WHAT CAN YOU GET AWAY WITH IN FICTION?

Great question, easy answer: Anything.

In fact, the question itself is silly. You don’t have to feel you’re “getting away with” anything.

An epic fantasy novel featuring a gender-fluid protagonist? Why not? In fact, the only argument against is necessarily trans- and/or homophobic. If we, as fantasy readers, can accept that the hero of an epic fantasy is a hobbit, which is a sort of person who does not exist in the real world around us, how can any case be made that fantasy readers can’t accept a non-binary person, which is a sort of person who does exist in the real world around us?

I once wrote a post about why you shouldn’t swear in fantasy. Then I saw Game of Thrones and was like, oh, fuck, I guess we fucking can now, holy shit! I was trained at TSR in their Code of Ethics and I guess some of that (which was actually the old Comics Code) rubbed off on me, or sat inside me like some kind of mind-numbing tumor. I’m delighted to say I’m cured of that as thoroughly as any other sort of strictures as to what is and isn’t “appropriate” for this genre or that genre.

Okay, you might not want to throw f-bombs in your middle grade chapter book, but once you decide your audience is more than single digit years old, write your characters in your story in your voice from your experience. We, as readers, want—or we should want, anyway—to experience not just some idealized version of ourselves (though I freely admit that’s sometimes fun) but we can also, even primarily, read fiction to experience being some version of “the other” by walking a mile (or 90,000 words or so) in their shoes. In part of an excerpt from  Everything and Less: The Novel in the Age of Amazon, Mark McGurl lays it out like this:

Our interest in fiction is in part an interest in encountering different degrees of (albeit, properly formatted) otherness, the better to assimilate it to ourselves in the spirit of personal augmentation. It is the otherness of fictional characters and their experiences, most obviously, but also the otherness of the author’s gradually revealed intentions. To varying degrees, and notwithstanding the self-centeredness of literary self-care, our interest in the novel is an interest in encountering the author’s autonomy, which is the real difference—and addition—they bring to our existence, in however mediated a fashion.

If fiction is a form of “wish fulfilment,” fine—so instead of being careful what we wish for, let’s wish for the widest possible experience. In “& Other Stories,” Eloghosa Osunde wrote:

What does fiction do for me? It allows me to see what has been made, just as it is. It reminds me that if there are seven billion of us, there are seven billion ways to experience the world, seven billion valid iterations. The systems do what the systems do, and the kindest thing I can think to do for anyone I love is to follow them to the end of their desire, is to go with them to the beginning of their imagination—that place where  I wish  turns into  I want. I listen to my loved ones when they say:  I wish  this was a world in which I could decide not to have kids.  I wish  I could decide not to get married.  I wish  this world was kinder to queer people.  I wish  we’d all take friendships more seriously.  I wish  this world was fair to neurodivergent people. I wish. I wish.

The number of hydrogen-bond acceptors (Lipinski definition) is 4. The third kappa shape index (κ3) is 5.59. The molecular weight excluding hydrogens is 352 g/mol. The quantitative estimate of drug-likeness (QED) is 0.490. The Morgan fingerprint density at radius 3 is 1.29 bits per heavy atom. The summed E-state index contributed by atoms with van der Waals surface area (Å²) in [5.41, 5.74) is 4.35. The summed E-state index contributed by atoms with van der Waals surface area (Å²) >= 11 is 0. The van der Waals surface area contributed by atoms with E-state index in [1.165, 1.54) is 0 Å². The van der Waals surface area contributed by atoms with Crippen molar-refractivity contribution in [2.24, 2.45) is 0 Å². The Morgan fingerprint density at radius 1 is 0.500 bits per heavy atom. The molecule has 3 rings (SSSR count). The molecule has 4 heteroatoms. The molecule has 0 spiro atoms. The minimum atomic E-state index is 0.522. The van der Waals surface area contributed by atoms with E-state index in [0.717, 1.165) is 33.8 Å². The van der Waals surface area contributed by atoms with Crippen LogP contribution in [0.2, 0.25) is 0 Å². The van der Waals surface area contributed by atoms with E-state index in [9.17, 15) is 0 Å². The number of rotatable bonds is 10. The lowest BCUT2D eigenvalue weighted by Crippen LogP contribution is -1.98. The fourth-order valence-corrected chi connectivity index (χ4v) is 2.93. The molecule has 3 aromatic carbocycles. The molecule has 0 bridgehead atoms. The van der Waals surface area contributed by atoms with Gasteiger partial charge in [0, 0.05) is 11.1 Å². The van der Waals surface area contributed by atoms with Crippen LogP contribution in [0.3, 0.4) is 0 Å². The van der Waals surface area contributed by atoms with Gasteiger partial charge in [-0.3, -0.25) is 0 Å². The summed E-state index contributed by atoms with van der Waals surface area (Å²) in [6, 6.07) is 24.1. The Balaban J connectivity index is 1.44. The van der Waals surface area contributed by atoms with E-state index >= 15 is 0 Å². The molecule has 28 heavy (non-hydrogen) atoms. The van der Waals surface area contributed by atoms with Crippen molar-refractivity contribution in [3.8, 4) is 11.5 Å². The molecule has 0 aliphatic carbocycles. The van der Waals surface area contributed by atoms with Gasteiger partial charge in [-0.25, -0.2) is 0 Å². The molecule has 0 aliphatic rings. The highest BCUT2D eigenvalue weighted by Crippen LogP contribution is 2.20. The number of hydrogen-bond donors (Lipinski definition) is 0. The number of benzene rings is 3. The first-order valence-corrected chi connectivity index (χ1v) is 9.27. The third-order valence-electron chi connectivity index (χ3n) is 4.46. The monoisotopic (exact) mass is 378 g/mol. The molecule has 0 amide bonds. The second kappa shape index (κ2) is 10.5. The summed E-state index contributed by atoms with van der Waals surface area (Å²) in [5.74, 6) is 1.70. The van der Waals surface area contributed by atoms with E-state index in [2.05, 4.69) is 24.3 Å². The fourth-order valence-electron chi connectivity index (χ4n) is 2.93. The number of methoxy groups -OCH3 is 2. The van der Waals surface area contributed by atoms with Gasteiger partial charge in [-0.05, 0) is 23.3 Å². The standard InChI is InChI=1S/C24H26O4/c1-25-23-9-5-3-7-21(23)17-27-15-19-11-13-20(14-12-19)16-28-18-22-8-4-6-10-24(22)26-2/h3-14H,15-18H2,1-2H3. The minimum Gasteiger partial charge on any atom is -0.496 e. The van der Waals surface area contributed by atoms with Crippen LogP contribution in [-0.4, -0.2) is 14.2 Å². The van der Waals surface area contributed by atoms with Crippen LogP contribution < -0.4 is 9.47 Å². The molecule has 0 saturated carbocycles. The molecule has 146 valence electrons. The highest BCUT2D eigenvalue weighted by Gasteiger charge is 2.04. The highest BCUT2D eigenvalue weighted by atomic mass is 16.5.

As an author, don’t be afraid there isn’t a readership for this, that, or the other thing. To be honest, in America in 2021, there’s effectively no audience for any novel—not like there used to be in, say, the 1950s (or any point pre-TV, pre-video games, pre-Internet, pre… whatever else), so embrace that. Your book will find your audience, and that audience almost definitely wasn’t going to be millions of readers even if you followed the Comics Code and kept it light PG rated and your hero is definitely a straight white guy who only saves straight white princesses from bad guys who don’t have to be white or men. I love the old pulp stories and the whole pulp fiction experience, not because the genres had reached a state of perfection that must now be repeated over and over again forever, but because, or more accurately in spite of the fact that those authors, editors, and illustrators were flailing around trying to invent stuff within sets of strictures based on a general feeling of who they were selling magazines to, who they wanted to sell their magazines to, who their invariably conservative advertisers wanted to sell their products to, and that was a 1920s, 1930s systemically and legally racist and sexist society.

Anyone who thinks science fiction and fantasy—or any genre—should continue to play to hundred year old market forces… I just don’t know what to tell you.

—Philip Athans

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About Philip Athans

Philip Athans is the New York Times best-selling author of Annihilation and a dozen other books including The Guide to Writing Fantasy and Science Fiction, and Writing Monsters. His blog, Fantasy Author’s Handbook, (https://fantasyhandbook.wordpress.com/) is updated every Tuesday, and you can follow him on Twitter @PhilAthans.
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6 Responses to WHAT CAN YOU GET AWAY WITH IN FICTION?

  1. mcc1789 says:

    I look forward to seeing more diverse characters in fantasy myself. Perhaps some of the more recent ones have them, though I haven’t much. It does often seem more could be done though with the genre (on many fronts, not just that). Odd how in fantasy, despite it being so open to new ideas by definition, you so often get repetition. I guess it comes down to “follow the leader” in many cases.